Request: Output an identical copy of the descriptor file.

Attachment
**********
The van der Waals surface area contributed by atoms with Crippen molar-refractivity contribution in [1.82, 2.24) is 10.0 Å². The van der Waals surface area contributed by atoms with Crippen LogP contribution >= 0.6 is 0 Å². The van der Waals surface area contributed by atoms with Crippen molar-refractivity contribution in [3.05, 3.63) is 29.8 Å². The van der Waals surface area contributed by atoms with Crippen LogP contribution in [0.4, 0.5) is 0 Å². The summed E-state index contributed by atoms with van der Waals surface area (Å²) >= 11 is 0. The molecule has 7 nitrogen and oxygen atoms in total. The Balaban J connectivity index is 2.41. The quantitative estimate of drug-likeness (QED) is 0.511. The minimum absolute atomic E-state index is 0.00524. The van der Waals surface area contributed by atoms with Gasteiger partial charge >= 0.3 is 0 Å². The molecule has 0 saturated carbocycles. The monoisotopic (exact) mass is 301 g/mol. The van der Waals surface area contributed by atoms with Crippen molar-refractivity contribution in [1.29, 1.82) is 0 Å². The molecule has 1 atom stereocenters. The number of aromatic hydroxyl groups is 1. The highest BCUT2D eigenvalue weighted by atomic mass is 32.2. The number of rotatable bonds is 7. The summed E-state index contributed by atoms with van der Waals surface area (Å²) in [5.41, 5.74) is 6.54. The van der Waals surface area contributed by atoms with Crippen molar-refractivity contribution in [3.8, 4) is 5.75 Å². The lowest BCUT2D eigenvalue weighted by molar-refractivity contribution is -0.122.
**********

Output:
The van der Waals surface area contributed by atoms with Crippen molar-refractivity contribution in [1.82, 2.24) is 10.0 Å². The van der Waals surface area contributed by atoms with Crippen LogP contribution >= 0.6 is 0 Å². The van der Waals surface area contributed by atoms with Crippen molar-refractivity contribution in [3.05, 3.63) is 29.8 Å². The van der Waals surface area contributed by atoms with Crippen LogP contribution in [0.4, 0.5) is 0 Å². The summed E-state index contributed by atoms with van der Waals surface area (Å²) >= 11 is 0. The molecule has 7 nitrogen and oxygen atoms in total. The Balaban J connectivity index is 2.41. The quantitative estimate of drug-likeness (QED) is 0.511. The minimum absolute atomic E-state index is 0.00524. The van der Waals surface area contributed by atoms with Gasteiger partial charge >= 0.3 is 0 Å². The molecule has 0 saturated carbocycles. The monoisotopic (exact) mass is 301 g/mol. The van der Waals surface area contributed by atoms with Crippen molar-refractivity contribution in [1.29, 1.82) is 0 Å². The molecule has 1 atom stereocenters. The number of aromatic hydroxyl groups is 1. The highest BCUT2D eigenvalue weighted by atomic mass is 32.2. The number of rotatable bonds is 7. The summed E-state index contributed by atoms with van der Waals surface area (Å²) in [5.41, 5.74) is 6.54. The van der Waals surface area contributed by atoms with Crippen molar-refractivity contribution in [3.8, 4) is 5.75 Å². The lowest BCUT2D eigenvalue weighted by molar-refractivity contribution is -0.122.